Village pilot tests 15-minute parking spots in downtown

Village pilot tests 15-minute parking spots in downtown

By Jim Newell

Review Editor

Village officials are testing whether 15-minute parking spots in the downtown district will work. The pilot program will run through the end of the year and be evaluated then, Manager Joe Young said.

The spots are designed for customers who need just a few minutes to run into a store to pick up an item, pick up a meal at one of the local restaurants or get to dropped off/picked up by Uber or Lyft a short-term spot.

“We have a trial period of 15-minute parking spots in our community right now that started last week,” council President Ken Van Portfliet said. “Just a little message to the public: they’re meant for the quick food pickup, quick drop-off of documents to the lawyer’s office, that type of business.

“We’ve already experienced some problems with people removing signs and parking there and having dinner. We’re looking at this as being real helpful parking solution to assist our businesses and the general public as well. So, they’re out there, please use them appropriately,” Van Portfliet said.

The village’s Parking Advisory Committee approved moving forward with test-piloting the 15-minute parking spots during its Sept. 3 meeting.

The spots would also allow business owners to load and unload merchandise quickly without using a spot that could have gone to visitors or customers, committee members said.

Young said the village has designated four spots around the downtown as 15-minute parking spots. The parking spots are strategically placed around different sections of Lake Orion to provide access to the businesses in those quadrants.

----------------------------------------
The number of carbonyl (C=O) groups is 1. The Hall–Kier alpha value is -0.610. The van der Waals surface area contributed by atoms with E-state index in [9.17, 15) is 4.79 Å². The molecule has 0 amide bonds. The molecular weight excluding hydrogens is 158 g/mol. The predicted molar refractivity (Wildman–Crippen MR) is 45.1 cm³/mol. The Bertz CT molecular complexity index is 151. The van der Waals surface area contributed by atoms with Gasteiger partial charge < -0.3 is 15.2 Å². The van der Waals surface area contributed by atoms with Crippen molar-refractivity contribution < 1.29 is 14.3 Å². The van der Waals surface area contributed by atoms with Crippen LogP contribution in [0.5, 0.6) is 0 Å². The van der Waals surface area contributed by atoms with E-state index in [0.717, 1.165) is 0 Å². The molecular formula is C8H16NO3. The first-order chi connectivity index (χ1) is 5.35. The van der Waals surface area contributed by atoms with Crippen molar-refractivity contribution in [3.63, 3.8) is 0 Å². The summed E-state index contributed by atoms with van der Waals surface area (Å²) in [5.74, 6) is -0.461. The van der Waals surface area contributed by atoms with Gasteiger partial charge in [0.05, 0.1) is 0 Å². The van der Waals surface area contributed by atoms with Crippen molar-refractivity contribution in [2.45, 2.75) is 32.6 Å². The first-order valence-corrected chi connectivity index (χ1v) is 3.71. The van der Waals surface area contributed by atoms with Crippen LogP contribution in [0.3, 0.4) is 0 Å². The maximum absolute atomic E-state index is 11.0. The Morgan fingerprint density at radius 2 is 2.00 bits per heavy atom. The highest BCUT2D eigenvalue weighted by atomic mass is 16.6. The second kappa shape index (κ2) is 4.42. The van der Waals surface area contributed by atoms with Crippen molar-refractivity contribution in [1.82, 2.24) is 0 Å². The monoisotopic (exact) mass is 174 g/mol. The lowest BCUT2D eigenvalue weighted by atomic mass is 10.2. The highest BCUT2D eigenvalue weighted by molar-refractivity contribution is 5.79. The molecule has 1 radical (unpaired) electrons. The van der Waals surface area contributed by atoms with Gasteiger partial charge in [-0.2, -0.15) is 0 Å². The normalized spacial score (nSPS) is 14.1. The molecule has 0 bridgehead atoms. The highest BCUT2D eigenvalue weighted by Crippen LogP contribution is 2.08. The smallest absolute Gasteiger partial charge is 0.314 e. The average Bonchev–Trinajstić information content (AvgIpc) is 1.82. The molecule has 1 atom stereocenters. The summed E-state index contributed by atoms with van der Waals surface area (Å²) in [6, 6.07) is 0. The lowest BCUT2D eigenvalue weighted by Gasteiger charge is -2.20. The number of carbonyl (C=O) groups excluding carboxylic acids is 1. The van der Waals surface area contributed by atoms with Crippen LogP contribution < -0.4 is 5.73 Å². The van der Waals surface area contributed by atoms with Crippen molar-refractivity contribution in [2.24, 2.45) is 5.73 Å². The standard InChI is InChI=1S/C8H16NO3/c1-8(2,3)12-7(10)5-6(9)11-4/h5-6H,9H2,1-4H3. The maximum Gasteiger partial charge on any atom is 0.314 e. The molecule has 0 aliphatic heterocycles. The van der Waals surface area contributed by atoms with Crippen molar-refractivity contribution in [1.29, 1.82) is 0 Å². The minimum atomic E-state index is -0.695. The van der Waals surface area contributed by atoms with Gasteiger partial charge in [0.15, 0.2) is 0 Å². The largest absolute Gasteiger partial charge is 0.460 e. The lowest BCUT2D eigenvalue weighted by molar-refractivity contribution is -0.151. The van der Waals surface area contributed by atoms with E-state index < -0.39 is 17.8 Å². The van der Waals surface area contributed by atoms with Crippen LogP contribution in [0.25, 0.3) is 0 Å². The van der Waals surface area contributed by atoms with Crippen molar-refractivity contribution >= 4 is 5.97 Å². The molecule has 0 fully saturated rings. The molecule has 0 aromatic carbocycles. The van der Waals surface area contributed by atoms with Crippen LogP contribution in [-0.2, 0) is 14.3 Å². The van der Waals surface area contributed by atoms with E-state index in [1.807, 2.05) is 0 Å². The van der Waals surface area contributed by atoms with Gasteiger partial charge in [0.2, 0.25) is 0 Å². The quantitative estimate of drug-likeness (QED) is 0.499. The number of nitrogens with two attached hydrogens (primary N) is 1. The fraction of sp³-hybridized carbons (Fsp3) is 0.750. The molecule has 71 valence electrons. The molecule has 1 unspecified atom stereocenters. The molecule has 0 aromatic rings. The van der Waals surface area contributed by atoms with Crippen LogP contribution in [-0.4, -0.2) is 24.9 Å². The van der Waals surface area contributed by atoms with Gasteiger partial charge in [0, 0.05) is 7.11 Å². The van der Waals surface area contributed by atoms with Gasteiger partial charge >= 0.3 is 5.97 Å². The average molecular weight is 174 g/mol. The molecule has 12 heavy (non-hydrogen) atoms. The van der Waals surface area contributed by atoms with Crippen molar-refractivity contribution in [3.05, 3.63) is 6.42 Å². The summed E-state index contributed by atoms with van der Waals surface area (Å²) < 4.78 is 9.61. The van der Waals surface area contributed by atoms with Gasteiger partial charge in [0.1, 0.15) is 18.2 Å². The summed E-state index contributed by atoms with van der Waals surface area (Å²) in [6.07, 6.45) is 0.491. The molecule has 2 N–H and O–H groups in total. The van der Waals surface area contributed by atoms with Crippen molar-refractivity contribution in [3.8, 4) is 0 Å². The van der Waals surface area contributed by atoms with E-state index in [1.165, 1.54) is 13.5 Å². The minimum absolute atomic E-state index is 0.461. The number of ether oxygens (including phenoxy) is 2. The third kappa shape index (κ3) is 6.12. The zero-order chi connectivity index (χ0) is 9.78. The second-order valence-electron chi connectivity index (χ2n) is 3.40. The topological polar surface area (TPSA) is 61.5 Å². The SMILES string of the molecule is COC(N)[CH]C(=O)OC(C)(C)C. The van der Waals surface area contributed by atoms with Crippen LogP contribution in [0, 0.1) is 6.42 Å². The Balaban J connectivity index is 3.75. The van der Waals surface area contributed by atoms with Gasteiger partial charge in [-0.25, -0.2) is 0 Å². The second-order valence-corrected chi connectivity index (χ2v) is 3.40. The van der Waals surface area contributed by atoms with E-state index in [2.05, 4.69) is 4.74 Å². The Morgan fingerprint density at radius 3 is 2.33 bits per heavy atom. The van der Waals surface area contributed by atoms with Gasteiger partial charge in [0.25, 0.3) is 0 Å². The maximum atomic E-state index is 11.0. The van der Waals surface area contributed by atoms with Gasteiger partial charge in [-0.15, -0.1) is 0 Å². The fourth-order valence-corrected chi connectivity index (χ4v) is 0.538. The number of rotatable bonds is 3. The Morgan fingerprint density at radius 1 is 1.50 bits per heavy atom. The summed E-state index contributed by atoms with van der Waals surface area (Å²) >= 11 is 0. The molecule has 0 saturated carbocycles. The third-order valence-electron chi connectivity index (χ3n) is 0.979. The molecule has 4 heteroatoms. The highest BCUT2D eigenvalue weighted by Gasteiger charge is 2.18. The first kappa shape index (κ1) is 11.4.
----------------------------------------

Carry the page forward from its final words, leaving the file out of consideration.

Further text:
The four new 15-minute parking spots are on the east side of Broadway Street near Shadbolt Street (next to The Lake Orion Review lot); on the east side of Broadway Street, south of Front Street (near Lucky’s Natural Foods); on the south side of Flint Street at Broadway Street (near CJ’s Lakeside Grill); and on Flint Street at Anderson Street (near Lockhart’s).

Young said the spots will be marked, in the short-term, with A-frame signs, which should appear in the next week or so.

If the program works, the village could consider parking meters in those spots to keep track of the allotted time. Whether or not meters would be paid or free is undecided.

Village officials hope the short-term parking spots will help open up more spots on the streets for anyone staying longer than 15 minutes. Currently, parking on village streets in the downtown district is limited to two hours.

But be warned: anyone who parks in a 15-minute spot and stays longer is subject to ticketing, Young said.

There are six-hour lots in the downtown district: the municipal lot off Shadbolt (next to Lockhart’s BBQ); the municipal lot on the corner of Anderson and Front streets (the “Whiskey’s” lot across the street from 20 Front Street).

There is 23-hour parking at the municipal lot behind Fork n’ Pint, in the municipal lot by Children’s Park off Anderson Street and at the municipal lot between the Orion Art Center and the fire station.

There are several private lots that have shared parking agreements with the Downtown Development Authority, such as The Lake Orion Review; however, those lots also have restrictions during business hours for employees and customers only. Check the signs in each lot for public hours of use.

The former Pet Centre lot at Anderson and Flint streets, Caruso Chiropractic on Lapeer Street and The Event Place on Broadway Street also have shared-use agreements with the DDA.


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